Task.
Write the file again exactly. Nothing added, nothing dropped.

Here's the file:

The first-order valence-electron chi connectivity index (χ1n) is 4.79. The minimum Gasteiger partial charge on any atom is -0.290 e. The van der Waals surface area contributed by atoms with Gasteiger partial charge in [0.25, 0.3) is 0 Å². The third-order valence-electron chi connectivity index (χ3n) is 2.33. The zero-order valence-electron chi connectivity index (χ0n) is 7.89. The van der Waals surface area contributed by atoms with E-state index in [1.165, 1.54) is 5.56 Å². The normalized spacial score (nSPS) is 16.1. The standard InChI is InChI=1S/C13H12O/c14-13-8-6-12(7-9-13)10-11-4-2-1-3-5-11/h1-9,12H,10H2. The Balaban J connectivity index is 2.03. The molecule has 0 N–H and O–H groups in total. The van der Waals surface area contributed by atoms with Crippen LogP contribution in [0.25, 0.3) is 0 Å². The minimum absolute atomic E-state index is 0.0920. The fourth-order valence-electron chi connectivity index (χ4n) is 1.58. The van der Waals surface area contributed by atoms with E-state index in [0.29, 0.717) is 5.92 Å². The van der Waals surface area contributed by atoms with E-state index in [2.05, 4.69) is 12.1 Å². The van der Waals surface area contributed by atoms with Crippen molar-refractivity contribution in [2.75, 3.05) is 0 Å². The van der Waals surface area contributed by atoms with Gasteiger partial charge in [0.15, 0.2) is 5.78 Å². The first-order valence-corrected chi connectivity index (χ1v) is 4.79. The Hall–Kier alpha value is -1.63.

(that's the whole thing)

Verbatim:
The first-order valence-electron chi connectivity index (χ1n) is 4.79. The minimum Gasteiger partial charge on any atom is -0.290 e. The van der Waals surface area contributed by atoms with Gasteiger partial charge in [0.25, 0.3) is 0 Å². The third-order valence-electron chi connectivity index (χ3n) is 2.33. The zero-order valence-electron chi connectivity index (χ0n) is 7.89. The van der Waals surface area contributed by atoms with E-state index in [1.165, 1.54) is 5.56 Å². The normalized spacial score (nSPS) is 16.1. The standard InChI is InChI=1S/C13H12O/c14-13-8-6-12(7-9-13)10-11-4-2-1-3-5-11/h1-9,12H,10H2. The Balaban J connectivity index is 2.03. The molecule has 0 N–H and O–H groups in total. The van der Waals surface area contributed by atoms with Crippen LogP contribution in [0.25, 0.3) is 0 Å². The minimum absolute atomic E-state index is 0.0920. The fourth-order valence-electron chi connectivity index (χ4n) is 1.58. The van der Waals surface area contributed by atoms with E-state index in [0.29, 0.717) is 5.92 Å². The van der Waals surface area contributed by atoms with E-state index in [2.05, 4.69) is 12.1 Å². The van der Waals surface area contributed by atoms with Crippen molar-refractivity contribution in [2.75, 3.05) is 0 Å². The van der Waals surface area contributed by atoms with Gasteiger partial charge in [0.15, 0.2) is 5.78 Å². The first-order valence-corrected chi connectivity index (χ1v) is 4.79. The Hall–Kier alpha value is -1.63.